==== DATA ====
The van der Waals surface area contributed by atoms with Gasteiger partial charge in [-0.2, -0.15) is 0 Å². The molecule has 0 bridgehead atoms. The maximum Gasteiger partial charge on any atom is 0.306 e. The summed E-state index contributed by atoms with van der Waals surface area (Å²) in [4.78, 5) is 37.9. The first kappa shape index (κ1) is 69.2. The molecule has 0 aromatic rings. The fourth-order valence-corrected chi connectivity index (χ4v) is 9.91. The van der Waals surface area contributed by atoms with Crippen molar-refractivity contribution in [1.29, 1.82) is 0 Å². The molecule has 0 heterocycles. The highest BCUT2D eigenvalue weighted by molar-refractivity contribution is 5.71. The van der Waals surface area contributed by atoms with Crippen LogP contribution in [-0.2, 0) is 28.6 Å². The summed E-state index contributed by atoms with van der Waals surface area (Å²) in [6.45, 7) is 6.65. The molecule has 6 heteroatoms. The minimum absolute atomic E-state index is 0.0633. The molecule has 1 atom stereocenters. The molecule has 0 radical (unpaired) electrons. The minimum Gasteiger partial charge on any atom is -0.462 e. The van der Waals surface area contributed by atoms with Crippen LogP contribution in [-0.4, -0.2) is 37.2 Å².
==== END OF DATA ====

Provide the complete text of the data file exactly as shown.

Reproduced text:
The van der Waals surface area contributed by atoms with Gasteiger partial charge in [-0.2, -0.15) is 0 Å². The molecule has 0 bridgehead atoms. The maximum Gasteiger partial charge on any atom is 0.306 e. The summed E-state index contributed by atoms with van der Waals surface area (Å²) in [4.78, 5) is 37.9. The first kappa shape index (κ1) is 69.2. The molecule has 0 aromatic rings. The fourth-order valence-corrected chi connectivity index (χ4v) is 9.91. The van der Waals surface area contributed by atoms with Crippen molar-refractivity contribution in [1.29, 1.82) is 0 Å². The molecule has 0 heterocycles. The highest BCUT2D eigenvalue weighted by molar-refractivity contribution is 5.71. The van der Waals surface area contributed by atoms with Crippen LogP contribution in [-0.2, 0) is 28.6 Å². The summed E-state index contributed by atoms with van der Waals surface area (Å²) in [6.45, 7) is 6.65. The molecule has 6 heteroatoms. The minimum absolute atomic E-state index is 0.0633. The molecule has 1 atom stereocenters. The molecule has 0 radical (unpaired) electrons. The minimum Gasteiger partial charge on any atom is -0.462 e. The van der Waals surface area contributed by atoms with Crippen LogP contribution in [-0.4, -0.2) is 37.2 Å².